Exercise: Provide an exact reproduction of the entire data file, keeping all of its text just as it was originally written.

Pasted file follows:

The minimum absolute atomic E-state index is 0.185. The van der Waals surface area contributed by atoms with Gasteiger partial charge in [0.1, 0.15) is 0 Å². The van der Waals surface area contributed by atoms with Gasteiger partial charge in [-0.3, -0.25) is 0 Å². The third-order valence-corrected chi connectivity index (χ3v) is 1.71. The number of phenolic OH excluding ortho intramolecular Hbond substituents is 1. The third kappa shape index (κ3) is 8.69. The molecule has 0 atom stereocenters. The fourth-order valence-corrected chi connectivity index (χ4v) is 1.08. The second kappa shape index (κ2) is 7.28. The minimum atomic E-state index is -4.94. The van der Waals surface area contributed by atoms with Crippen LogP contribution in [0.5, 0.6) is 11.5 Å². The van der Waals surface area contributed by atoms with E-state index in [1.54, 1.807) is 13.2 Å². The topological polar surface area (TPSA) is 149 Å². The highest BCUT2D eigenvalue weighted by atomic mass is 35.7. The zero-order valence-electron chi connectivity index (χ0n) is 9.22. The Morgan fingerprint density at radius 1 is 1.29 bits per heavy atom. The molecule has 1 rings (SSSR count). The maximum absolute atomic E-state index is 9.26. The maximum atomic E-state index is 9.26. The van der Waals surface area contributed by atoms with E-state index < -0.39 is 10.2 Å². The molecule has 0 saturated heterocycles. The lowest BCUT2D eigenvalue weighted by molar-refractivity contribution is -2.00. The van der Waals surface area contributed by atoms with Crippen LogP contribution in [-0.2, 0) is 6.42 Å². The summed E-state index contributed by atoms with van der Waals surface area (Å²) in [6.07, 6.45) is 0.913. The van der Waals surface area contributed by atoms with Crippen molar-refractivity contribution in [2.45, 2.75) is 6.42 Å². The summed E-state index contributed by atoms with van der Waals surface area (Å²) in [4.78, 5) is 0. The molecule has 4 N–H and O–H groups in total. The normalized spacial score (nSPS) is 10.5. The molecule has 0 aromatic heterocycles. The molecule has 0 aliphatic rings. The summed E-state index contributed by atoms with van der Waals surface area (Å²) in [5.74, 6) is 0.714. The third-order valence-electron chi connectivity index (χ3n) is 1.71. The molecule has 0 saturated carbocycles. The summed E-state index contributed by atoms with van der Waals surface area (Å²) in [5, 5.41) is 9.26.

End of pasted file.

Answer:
The minimum absolute atomic E-state index is 0.185. The van der Waals surface area contributed by atoms with Gasteiger partial charge in [0.1, 0.15) is 0 Å². The van der Waals surface area contributed by atoms with Gasteiger partial charge in [-0.3, -0.25) is 0 Å². The third-order valence-corrected chi connectivity index (χ3v) is 1.71. The number of phenolic OH excluding ortho intramolecular Hbond substituents is 1. The third kappa shape index (κ3) is 8.69. The molecule has 0 atom stereocenters. The fourth-order valence-corrected chi connectivity index (χ4v) is 1.08. The second kappa shape index (κ2) is 7.28. The minimum atomic E-state index is -4.94. The van der Waals surface area contributed by atoms with Crippen LogP contribution in [0.5, 0.6) is 11.5 Å². The van der Waals surface area contributed by atoms with E-state index in [1.54, 1.807) is 13.2 Å². The topological polar surface area (TPSA) is 149 Å². The highest BCUT2D eigenvalue weighted by atomic mass is 35.7. The zero-order valence-electron chi connectivity index (χ0n) is 9.22. The Morgan fingerprint density at radius 1 is 1.29 bits per heavy atom. The molecule has 1 rings (SSSR count). The maximum absolute atomic E-state index is 9.26. The maximum atomic E-state index is 9.26. The van der Waals surface area contributed by atoms with E-state index < -0.39 is 10.2 Å². The molecule has 0 saturated heterocycles. The lowest BCUT2D eigenvalue weighted by molar-refractivity contribution is -2.00. The van der Waals surface area contributed by atoms with Crippen LogP contribution in [-0.2, 0) is 6.42 Å². The summed E-state index contributed by atoms with van der Waals surface area (Å²) in [6.07, 6.45) is 0.913. The van der Waals surface area contributed by atoms with Crippen molar-refractivity contribution in [2.45, 2.75) is 6.42 Å². The summed E-state index contributed by atoms with van der Waals surface area (Å²) in [4.78, 5) is 0. The molecule has 4 N–H and O–H groups in total. The normalized spacial score (nSPS) is 10.5. The molecule has 0 aromatic heterocycles. The molecule has 0 aliphatic rings. The summed E-state index contributed by atoms with van der Waals surface area (Å²) in [5.74, 6) is 0.714. The third-order valence-electron chi connectivity index (χ3n) is 1.71. The molecule has 0 saturated carbocycles. The summed E-state index contributed by atoms with van der Waals surface area (Å²) in [5, 5.41) is 9.26.